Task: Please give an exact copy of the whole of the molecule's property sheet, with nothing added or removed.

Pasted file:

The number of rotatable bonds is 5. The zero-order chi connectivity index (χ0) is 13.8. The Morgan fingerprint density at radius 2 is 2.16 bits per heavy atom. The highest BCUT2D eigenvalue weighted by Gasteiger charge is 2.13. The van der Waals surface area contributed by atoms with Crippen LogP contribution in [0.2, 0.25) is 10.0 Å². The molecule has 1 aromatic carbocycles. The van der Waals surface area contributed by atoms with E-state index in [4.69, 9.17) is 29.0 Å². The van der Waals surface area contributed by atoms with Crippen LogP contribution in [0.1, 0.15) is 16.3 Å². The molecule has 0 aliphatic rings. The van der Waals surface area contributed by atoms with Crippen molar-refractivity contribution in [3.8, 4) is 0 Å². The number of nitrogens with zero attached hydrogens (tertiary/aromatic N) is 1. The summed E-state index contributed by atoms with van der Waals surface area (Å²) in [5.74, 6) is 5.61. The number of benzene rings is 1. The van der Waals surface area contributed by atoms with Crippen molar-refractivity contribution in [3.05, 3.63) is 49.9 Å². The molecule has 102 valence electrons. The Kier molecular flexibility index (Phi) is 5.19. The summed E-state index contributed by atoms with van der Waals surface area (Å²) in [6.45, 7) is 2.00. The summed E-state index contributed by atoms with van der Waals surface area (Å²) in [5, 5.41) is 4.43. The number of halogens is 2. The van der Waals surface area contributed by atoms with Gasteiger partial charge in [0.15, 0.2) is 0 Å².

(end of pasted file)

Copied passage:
The number of rotatable bonds is 5. The zero-order chi connectivity index (χ0) is 13.8. The Morgan fingerprint density at radius 2 is 2.16 bits per heavy atom. The highest BCUT2D eigenvalue weighted by Gasteiger charge is 2.13. The van der Waals surface area contributed by atoms with Crippen LogP contribution in [0.2, 0.25) is 10.0 Å². The molecule has 1 aromatic carbocycles. The van der Waals surface area contributed by atoms with E-state index in [4.69, 9.17) is 29.0 Å². The van der Waals surface area contributed by atoms with Crippen LogP contribution in [0.1, 0.15) is 16.3 Å². The molecule has 0 aliphatic rings. The van der Waals surface area contributed by atoms with Crippen molar-refractivity contribution in [3.8, 4) is 0 Å². The number of nitrogens with zero attached hydrogens (tertiary/aromatic N) is 1. The summed E-state index contributed by atoms with van der Waals surface area (Å²) in [5.74, 6) is 5.61. The number of benzene rings is 1. The van der Waals surface area contributed by atoms with Crippen molar-refractivity contribution in [3.05, 3.63) is 49.9 Å². The molecule has 102 valence electrons. The Kier molecular flexibility index (Phi) is 5.19. The summed E-state index contributed by atoms with van der Waals surface area (Å²) in [6.45, 7) is 2.00. The summed E-state index contributed by atoms with van der Waals surface area (Å²) in [5, 5.41) is 4.43. The number of halogens is 2. The van der Waals surface area contributed by atoms with Gasteiger partial charge in [0.15, 0.2) is 0 Å².